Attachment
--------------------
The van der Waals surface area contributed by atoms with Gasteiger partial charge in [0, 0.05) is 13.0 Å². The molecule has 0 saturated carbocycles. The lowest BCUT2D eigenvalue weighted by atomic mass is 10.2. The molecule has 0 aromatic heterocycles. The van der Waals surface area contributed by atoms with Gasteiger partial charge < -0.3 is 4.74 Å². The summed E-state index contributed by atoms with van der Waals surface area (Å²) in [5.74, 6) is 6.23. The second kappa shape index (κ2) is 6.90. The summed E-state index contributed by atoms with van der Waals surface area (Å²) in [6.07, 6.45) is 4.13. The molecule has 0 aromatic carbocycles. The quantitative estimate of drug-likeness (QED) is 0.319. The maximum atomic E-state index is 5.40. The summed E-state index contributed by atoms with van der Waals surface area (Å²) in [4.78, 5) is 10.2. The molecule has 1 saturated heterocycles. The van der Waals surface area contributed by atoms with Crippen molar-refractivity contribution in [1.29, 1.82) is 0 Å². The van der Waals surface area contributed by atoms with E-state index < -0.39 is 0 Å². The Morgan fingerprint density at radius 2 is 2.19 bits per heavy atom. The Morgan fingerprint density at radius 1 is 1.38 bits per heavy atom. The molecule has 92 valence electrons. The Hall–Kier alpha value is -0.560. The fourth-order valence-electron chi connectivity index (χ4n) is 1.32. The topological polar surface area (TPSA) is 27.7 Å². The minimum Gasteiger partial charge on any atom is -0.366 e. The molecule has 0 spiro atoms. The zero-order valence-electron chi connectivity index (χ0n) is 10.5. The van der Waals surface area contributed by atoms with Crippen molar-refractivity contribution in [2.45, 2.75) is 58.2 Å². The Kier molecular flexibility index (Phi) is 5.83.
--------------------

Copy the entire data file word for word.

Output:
The van der Waals surface area contributed by atoms with Gasteiger partial charge in [0, 0.05) is 13.0 Å². The molecule has 0 saturated carbocycles. The lowest BCUT2D eigenvalue weighted by atomic mass is 10.2. The molecule has 0 aromatic heterocycles. The van der Waals surface area contributed by atoms with Gasteiger partial charge < -0.3 is 4.74 Å². The summed E-state index contributed by atoms with van der Waals surface area (Å²) in [5.74, 6) is 6.23. The second kappa shape index (κ2) is 6.90. The summed E-state index contributed by atoms with van der Waals surface area (Å²) in [6.07, 6.45) is 4.13. The molecule has 0 aromatic carbocycles. The quantitative estimate of drug-likeness (QED) is 0.319. The maximum atomic E-state index is 5.40. The summed E-state index contributed by atoms with van der Waals surface area (Å²) in [4.78, 5) is 10.2. The molecule has 1 saturated heterocycles. The van der Waals surface area contributed by atoms with Crippen molar-refractivity contribution in [1.29, 1.82) is 0 Å². The van der Waals surface area contributed by atoms with E-state index < -0.39 is 0 Å². The Morgan fingerprint density at radius 2 is 2.19 bits per heavy atom. The Morgan fingerprint density at radius 1 is 1.38 bits per heavy atom. The molecule has 92 valence electrons. The Hall–Kier alpha value is -0.560. The fourth-order valence-electron chi connectivity index (χ4n) is 1.32. The topological polar surface area (TPSA) is 27.7 Å². The minimum Gasteiger partial charge on any atom is -0.366 e. The molecule has 0 spiro atoms. The zero-order valence-electron chi connectivity index (χ0n) is 10.5. The van der Waals surface area contributed by atoms with Crippen molar-refractivity contribution in [2.45, 2.75) is 58.2 Å². The Kier molecular flexibility index (Phi) is 5.83.